Mary and Grant Booth entered into a contract with Broadway Pools in October 2016. The contract outlined a payment schedule that included a 10 percent down payment of $4,500.

“We were asked for more money and we refused to pay it,” said Mary. After that, the Booths say Leaf refused to finish the work.

By the end of May 2017, they were forced to break the contract, even though they had already paid the contractor $36,000 of the total $45,000 contract price. They said they also paid him approximately $8,000 to build a pavilion and make other miscellaneous fixes to the project. In all, the couple says they paid Leaf about $44,000.

“We saved for years for this. It's going to take us years to recover from this mess,” said Mary. “We did not pass Austin inspection and we needed a four-point bond added to our structure.”

The couple had to pay to clear the debris Leaf left in their backyard and start looking for new contractors. They tried to get other companies to pick up where Leaf left off on the project, but they say it was difficult and expensive.

"They don't want to take on the responsibility of leaving a warranty on their work,” said Grant. “They don't want to be held responsible for someone else's shoddy work."

The couple eventually hired local small business owner Stuart Nolley, with Crossroads Construction & Design, to finish out what had become of the hole in their backyard.

“Sure enough, we found a half completed pool with several problems. Most of it just needing to be finished, but also needing to be finished correctly, to code, and done professionally," said Nolley, who has been in the construction business for 15 years. Nolley believes Austin's housing boom may be contributing to an increasing trend of poor contractor service and unfinished projects.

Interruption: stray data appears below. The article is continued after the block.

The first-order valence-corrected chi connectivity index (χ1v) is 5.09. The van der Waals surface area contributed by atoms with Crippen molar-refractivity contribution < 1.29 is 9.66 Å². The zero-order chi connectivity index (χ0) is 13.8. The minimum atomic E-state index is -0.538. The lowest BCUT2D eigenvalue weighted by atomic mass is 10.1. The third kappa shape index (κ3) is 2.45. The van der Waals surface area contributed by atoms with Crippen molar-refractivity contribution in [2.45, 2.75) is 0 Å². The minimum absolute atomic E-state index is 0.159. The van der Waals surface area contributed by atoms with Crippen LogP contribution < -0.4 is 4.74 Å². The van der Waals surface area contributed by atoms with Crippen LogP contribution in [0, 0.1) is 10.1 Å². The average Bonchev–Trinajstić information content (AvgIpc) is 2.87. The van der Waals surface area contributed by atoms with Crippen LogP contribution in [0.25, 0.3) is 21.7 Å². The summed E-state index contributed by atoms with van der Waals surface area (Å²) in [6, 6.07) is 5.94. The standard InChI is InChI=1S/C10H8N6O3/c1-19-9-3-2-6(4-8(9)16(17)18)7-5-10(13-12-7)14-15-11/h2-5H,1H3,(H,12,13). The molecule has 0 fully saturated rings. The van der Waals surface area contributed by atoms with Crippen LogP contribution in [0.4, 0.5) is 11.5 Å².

“Being in Austin during this really high growth market that we have, it seems to be happening more and more. The number of people that are moving here – it’s outstripping the ability to provide good quality contract labor, reputable construction companies,” he said.

Broadway Pools' History

Court records show a string of lawsuits throughout Central Texas against Broadway Pools and its owner for unfinished work.

In 2013, a Leander homeowner sued Broadway Pools, Inc. and received a judgment in their favor of nearly $150,000. In 2016, a Bexar County judge ruled in Jayne Dugger’s favor, as well, with a judgment of more than $3,000. But, to date, neither family has received that money.

“No matter what I did, it wasn’t enough,” said Dugger, upset her experience years ago wasn’t able to prevent other customers from doing business with Leaf and his company. “I filed with the Better Business Bureau, filed with the Attorney General, and nothing comes of it. [Leaf] continues to go on and conduct business.”

The pool at Mary and Grant Booth's house. (KXAN Photo)
The pool at Mary and Grant Booth's house. (KXAN Photo)

Dugger paid a Travis County Constable to make the $3,000 collection, but Leaf told law enforcement he did not have the money to pay.

“The constable told us there’s nothing he can do about it,” Dugger said. “I'll never see that money. I don't even know how we're going to fix our pool. What are we supposed to do? We're just stuck.”

According to the Office of the Secretary of State of Texas, Broadway Pools, Inc. was formed on Jan. 7, 2008 in the care of Robert “Richard” Leaf, the owner who is also listed as the corporation’s president and director.